DECOM WORLD: Deepwater decommissioning up to four times more costly, study finds

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By Rod Sweet on Apr 30, 2014

A new report on the Gulf of Mexico decommissioning market finds that costs rise sharply in water depths greater than 200ft (61m).

Structure decommissioning ranges from $3-5 million in water depths less than 200ft, to $15-20 million in water depths greater than 200ft, according to DecomWorld’s latest Gulf of Mexico Offshore Decommissioning Report 2014.

In conventional decommissioning, dry tree shallow water plugging and abandonment operations typically cost between $300,000-$500,000 per wellbore, finds the report author, Mark J. Kaiser, research and development director at Louisiana State University’s Center for Energy Studies.

But he warns that estimating true decommissioning costs depends on many site-specific factors.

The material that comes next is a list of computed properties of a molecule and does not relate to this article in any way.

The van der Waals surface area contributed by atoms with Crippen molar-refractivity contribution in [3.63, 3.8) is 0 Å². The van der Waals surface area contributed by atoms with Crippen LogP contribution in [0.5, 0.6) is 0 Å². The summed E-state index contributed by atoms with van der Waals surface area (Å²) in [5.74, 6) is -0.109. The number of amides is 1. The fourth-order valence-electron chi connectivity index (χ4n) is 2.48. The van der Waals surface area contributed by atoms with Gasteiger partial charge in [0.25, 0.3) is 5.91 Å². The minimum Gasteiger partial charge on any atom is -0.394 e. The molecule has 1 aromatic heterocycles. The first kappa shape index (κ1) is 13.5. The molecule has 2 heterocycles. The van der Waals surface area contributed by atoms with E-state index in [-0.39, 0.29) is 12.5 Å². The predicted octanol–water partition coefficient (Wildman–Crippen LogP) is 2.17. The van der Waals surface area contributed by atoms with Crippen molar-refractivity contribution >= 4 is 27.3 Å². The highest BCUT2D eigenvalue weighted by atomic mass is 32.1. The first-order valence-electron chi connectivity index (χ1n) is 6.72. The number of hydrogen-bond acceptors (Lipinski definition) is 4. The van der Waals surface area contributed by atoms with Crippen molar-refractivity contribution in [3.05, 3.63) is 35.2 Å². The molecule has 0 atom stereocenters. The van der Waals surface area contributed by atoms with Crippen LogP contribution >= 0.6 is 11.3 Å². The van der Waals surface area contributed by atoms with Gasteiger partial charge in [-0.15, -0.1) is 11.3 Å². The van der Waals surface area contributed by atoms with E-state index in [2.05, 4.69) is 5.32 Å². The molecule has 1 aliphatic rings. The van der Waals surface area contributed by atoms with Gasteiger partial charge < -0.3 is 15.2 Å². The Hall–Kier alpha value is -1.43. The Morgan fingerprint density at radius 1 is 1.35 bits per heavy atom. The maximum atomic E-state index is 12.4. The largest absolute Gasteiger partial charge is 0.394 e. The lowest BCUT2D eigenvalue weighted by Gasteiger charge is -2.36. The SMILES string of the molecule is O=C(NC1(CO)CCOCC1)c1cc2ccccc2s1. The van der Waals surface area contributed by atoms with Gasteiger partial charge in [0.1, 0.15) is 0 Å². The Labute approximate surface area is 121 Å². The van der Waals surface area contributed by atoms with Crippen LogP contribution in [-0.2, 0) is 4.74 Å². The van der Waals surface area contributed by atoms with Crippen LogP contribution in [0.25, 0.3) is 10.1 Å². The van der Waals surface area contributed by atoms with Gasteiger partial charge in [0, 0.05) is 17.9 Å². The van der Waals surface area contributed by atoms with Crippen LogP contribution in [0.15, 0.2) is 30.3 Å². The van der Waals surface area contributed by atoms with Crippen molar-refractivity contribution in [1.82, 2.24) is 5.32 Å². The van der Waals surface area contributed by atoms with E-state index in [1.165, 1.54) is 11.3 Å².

Meanwhile, the cost of decommissioning storm-destroyed structures often ranges between three to five times the cost of conventional operations, but may be greater by a factor of ten or more in extreme cases, the study found.

In the immediate aftermath of a storm, the resources necessary to initiate inspections, conduct repairs, and procure material and equipment are usually stretched thin.

The report concluded that small companies tend to be cost-minimizers in decommissioning while large companies focus on risk management, with specialized teams and business units dedicated to the task, potentially pushing costs higher.

Produced for DecomWorld the report estimates the GOM decommissioning market to be worth $26bn in and around January 2014.

In its fifth edition, the Gulf of Mexico Offshore Decommissioning Report contains detailed market analyses and forecasts for both shallow and deep water, plus updates on transactions and regulatory developments. Click here for more information.

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